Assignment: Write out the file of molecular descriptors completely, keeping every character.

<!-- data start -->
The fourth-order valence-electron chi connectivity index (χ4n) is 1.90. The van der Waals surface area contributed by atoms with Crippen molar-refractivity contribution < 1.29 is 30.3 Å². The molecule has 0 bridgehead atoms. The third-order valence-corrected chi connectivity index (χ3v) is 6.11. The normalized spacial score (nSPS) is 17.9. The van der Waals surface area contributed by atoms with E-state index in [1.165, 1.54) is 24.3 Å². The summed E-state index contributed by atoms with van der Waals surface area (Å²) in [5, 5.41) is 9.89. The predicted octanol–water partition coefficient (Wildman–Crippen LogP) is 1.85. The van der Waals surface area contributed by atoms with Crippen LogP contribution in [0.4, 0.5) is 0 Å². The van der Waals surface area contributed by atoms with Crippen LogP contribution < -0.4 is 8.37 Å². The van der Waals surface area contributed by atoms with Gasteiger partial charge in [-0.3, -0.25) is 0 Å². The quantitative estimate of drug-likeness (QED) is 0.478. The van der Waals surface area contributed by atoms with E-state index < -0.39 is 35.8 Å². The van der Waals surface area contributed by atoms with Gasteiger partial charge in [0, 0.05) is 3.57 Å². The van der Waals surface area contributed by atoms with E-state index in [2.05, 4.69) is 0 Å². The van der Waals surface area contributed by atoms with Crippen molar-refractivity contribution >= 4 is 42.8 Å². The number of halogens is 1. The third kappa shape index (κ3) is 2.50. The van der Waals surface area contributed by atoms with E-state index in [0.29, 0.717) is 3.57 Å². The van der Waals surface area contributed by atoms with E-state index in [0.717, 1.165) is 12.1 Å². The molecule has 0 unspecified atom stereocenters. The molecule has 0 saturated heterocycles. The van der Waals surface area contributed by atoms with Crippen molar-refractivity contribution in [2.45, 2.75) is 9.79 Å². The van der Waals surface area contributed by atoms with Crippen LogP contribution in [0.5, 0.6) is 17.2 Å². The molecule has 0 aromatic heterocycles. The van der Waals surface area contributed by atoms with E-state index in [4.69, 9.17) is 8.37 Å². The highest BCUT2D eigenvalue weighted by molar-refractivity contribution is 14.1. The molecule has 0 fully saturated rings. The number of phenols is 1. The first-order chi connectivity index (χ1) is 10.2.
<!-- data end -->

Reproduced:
The fourth-order valence-electron chi connectivity index (χ4n) is 1.90. The van der Waals surface area contributed by atoms with Crippen molar-refractivity contribution < 1.29 is 30.3 Å². The molecule has 0 bridgehead atoms. The third-order valence-corrected chi connectivity index (χ3v) is 6.11. The normalized spacial score (nSPS) is 17.9. The van der Waals surface area contributed by atoms with E-state index in [1.165, 1.54) is 24.3 Å². The summed E-state index contributed by atoms with van der Waals surface area (Å²) in [5, 5.41) is 9.89. The predicted octanol–water partition coefficient (Wildman–Crippen LogP) is 1.85. The van der Waals surface area contributed by atoms with Crippen LogP contribution in [0.4, 0.5) is 0 Å². The van der Waals surface area contributed by atoms with Crippen LogP contribution < -0.4 is 8.37 Å². The van der Waals surface area contributed by atoms with Gasteiger partial charge in [-0.3, -0.25) is 0 Å². The quantitative estimate of drug-likeness (QED) is 0.478. The van der Waals surface area contributed by atoms with E-state index < -0.39 is 35.8 Å². The van der Waals surface area contributed by atoms with Gasteiger partial charge in [0, 0.05) is 3.57 Å². The van der Waals surface area contributed by atoms with E-state index in [2.05, 4.69) is 0 Å². The van der Waals surface area contributed by atoms with Crippen molar-refractivity contribution >= 4 is 42.8 Å². The number of halogens is 1. The third kappa shape index (κ3) is 2.50. The van der Waals surface area contributed by atoms with E-state index in [0.29, 0.717) is 3.57 Å². The van der Waals surface area contributed by atoms with E-state index in [0.717, 1.165) is 12.1 Å². The molecule has 0 unspecified atom stereocenters. The molecule has 0 saturated heterocycles. The van der Waals surface area contributed by atoms with Crippen molar-refractivity contribution in [2.45, 2.75) is 9.79 Å². The van der Waals surface area contributed by atoms with Crippen LogP contribution in [0.5, 0.6) is 17.2 Å². The molecule has 0 aromatic heterocycles. The van der Waals surface area contributed by atoms with E-state index in [4.69, 9.17) is 8.37 Å². The highest BCUT2D eigenvalue weighted by molar-refractivity contribution is 14.1. The molecule has 0 fully saturated rings. The number of phenols is 1. The first-order chi connectivity index (χ1) is 10.2.